Strength in Suffering – Week of February 26, 2024

Therefore, since we have been justified through faith, we have peace with God through our Lord Jesus Christ, through whom we have gained access by faith into this grace in which we now stand. And we boast in the hope of the glory of God. Not only so, but we also glory in our sufferings, because we know that suffering produces perseverance; perseverance, character; character, hope. And hope does not put us to shame, because God’s love has been poured out into our hearts through the Holy Spirit, who has been given to us.

Romans 5:1-5

My friend wrote about a recent bike ride that she started the ride strong but during the last hour, she needed to take frequent breaks. She was frustrated and disappointed about how quickly she became tired. But when they got back to the car, she realized that the front tire had popped and she had been riding on a flat tire for at least an hour. She said “I guess there’s a life lesson there: when tempted to be hard on oneself, it’s always a good idea to first make sure we’re not actually trying to push ourselves along on a flat tire”.

Do you feel as though you are pushing yourself along on a flat tire? God tells us that we will have suffering in our lives. There will be pain, disappointment, and death. We will have flat tires. But he also promises that he will help us through these sufferings by giving us three things: peace, prayer, and hope.

God gives us the peace that we are truly forgiven through the death and life of his son, Jesus Christ. This peace is not just a “feel-good” emotional kind of peace, because this peace doesn’t come from a human—it comes from God, through Jesus. This peace gives us strength and confidence to work through challenges in this sinful world.

God also gives us “access” to him through prayer. He wants us to come to him with any fear or need, and he promises to hear us. We can come to him at any hour, all day. While we may not always get the end result that we hope for, we know that God listens and answers.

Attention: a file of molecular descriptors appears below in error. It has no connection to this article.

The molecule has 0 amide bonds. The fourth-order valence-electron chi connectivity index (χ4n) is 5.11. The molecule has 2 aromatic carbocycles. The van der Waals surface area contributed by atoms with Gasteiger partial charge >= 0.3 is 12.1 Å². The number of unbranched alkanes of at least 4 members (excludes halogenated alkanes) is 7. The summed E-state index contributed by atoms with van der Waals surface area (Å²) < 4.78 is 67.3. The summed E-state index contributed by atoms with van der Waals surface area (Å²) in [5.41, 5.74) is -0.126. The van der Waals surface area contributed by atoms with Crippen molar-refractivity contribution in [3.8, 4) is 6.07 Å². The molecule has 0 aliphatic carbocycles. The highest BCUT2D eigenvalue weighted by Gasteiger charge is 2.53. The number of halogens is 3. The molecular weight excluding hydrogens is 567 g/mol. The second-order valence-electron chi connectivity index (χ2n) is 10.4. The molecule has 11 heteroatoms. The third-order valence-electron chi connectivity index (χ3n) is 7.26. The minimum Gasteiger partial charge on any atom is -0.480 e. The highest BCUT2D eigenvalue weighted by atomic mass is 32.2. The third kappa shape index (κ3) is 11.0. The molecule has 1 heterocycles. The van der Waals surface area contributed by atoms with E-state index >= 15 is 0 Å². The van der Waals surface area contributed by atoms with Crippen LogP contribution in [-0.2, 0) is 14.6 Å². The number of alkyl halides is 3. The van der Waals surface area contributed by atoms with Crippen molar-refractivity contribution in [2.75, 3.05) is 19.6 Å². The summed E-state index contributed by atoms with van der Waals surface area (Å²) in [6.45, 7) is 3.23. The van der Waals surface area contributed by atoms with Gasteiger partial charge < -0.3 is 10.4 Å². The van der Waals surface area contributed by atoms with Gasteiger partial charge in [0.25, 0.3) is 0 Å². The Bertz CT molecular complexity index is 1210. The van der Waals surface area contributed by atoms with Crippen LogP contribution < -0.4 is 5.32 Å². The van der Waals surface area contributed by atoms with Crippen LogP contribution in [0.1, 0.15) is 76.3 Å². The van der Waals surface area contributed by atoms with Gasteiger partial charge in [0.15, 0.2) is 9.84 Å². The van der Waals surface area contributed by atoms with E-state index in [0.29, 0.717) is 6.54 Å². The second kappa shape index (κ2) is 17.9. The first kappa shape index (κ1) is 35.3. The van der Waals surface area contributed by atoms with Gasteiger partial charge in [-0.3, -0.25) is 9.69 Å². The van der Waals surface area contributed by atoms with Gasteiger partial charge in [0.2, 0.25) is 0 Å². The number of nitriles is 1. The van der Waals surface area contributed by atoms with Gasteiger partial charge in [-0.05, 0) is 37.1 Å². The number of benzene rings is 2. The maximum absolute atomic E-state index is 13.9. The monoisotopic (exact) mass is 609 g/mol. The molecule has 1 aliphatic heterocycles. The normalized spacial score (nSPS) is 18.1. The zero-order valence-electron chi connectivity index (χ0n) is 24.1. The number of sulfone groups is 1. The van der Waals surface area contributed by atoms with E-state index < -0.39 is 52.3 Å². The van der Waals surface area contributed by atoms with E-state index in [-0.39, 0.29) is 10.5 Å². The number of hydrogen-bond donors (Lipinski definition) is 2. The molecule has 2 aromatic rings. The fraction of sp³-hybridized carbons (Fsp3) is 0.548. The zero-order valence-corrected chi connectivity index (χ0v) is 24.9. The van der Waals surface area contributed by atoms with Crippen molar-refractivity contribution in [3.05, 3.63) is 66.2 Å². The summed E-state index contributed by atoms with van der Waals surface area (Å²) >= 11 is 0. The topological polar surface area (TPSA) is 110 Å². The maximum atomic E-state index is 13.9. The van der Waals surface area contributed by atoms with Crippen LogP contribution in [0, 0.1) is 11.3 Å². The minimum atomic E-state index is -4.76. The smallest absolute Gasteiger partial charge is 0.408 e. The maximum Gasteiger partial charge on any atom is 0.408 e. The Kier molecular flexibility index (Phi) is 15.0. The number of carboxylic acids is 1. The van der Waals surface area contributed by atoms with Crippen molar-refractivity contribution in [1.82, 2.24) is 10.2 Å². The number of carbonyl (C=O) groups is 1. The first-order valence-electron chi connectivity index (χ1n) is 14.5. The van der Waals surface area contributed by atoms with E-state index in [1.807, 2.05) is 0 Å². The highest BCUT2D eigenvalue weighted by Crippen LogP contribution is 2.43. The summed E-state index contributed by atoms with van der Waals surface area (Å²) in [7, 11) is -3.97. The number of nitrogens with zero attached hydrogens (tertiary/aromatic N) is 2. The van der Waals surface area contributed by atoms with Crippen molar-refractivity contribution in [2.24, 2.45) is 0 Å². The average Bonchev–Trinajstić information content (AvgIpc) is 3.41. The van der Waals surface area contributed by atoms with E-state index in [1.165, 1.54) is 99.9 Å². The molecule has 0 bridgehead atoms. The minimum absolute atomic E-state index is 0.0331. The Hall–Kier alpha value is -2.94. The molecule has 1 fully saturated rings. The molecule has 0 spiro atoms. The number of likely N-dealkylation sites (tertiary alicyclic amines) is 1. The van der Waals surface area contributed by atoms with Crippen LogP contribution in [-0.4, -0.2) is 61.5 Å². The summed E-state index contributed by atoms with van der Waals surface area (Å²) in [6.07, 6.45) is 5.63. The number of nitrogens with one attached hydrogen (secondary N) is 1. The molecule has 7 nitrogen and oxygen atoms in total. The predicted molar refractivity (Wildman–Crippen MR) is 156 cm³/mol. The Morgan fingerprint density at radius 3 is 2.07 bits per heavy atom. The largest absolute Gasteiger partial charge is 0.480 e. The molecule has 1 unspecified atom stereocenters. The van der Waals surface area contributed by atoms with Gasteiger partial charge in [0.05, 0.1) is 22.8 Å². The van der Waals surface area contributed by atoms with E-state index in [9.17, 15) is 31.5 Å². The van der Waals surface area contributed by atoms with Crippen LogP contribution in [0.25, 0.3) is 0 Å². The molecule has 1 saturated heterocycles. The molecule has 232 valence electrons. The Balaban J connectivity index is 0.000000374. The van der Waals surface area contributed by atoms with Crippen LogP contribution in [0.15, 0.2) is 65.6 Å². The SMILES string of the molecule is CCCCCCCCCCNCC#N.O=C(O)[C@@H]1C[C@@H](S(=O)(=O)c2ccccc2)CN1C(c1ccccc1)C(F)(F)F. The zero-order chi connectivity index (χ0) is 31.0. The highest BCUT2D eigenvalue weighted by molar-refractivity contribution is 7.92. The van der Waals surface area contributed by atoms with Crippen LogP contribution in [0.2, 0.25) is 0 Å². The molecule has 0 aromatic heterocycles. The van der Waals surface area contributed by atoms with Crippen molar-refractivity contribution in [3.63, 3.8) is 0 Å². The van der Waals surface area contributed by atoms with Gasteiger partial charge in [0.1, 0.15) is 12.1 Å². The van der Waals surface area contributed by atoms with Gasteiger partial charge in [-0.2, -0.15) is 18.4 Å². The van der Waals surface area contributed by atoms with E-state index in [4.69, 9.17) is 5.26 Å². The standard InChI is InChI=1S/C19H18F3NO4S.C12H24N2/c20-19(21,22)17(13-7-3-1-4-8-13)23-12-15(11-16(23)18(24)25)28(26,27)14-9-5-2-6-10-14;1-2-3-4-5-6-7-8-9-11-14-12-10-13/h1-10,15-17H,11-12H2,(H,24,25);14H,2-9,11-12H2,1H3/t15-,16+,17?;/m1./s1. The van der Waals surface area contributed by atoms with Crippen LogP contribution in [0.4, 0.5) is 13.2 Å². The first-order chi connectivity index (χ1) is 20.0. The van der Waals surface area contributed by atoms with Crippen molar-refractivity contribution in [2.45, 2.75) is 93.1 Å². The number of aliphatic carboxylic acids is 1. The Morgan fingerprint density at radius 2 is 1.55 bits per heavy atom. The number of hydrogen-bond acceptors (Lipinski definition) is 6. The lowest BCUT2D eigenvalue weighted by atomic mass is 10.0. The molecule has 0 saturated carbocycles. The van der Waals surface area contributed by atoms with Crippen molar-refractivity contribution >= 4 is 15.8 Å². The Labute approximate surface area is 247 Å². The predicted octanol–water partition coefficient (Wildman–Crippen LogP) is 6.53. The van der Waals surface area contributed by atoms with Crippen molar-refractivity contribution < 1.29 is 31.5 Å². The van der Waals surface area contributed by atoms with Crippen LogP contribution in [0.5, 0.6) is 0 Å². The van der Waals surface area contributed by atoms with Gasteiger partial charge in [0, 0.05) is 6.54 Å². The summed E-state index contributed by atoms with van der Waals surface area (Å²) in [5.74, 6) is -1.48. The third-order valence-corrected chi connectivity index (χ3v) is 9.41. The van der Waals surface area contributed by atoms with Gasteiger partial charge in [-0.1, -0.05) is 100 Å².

Finally, God gives us hope. He gives us hope for the future—not only hope for our life on earth but the hope that we will be in heaven after our sufferings in this world are over. This type of hope isn’t a wish. It is not the same as when we say something like “I hope I get the job”, or “I hope it doesn’t rain today”. This type of hope is already a “done deal”. We know that we will go to heaven. This hope is reliable because God is reliable.

So we can look at our problems and trials of this world with different eyes. When we feel like we are pushing along on a flat tire, we can remember the peace that we are forgiven. We can come to God in prayer for strength to endure and persevere. And we can rejoice that, no matter the outcome of the earthly suffering, we have hope for our future in heaven.

For further meditation:
See Christian Worship 870 O, Church Arise, especially stanza four.

A Question to Consider:
What words of comfort can you give to a friend (or yourself!) who seems to be “pushing along on a flat tire”? How can the gifts of peace, prayer, and hope help in hard times?

Early Childhood Ministry Educator’s (ECME) Devotions are brought to you by WELS Commission on Lutheran Schools.
All Scripture quotations, unless otherwise indicated, are taken from the Holy Bible, New International Version®, NIV®. Copyright ©1973, 1978, 1984, 2011 by Biblica, Inc.™ Used by permission of Zondervan. All rights reserved worldwide.
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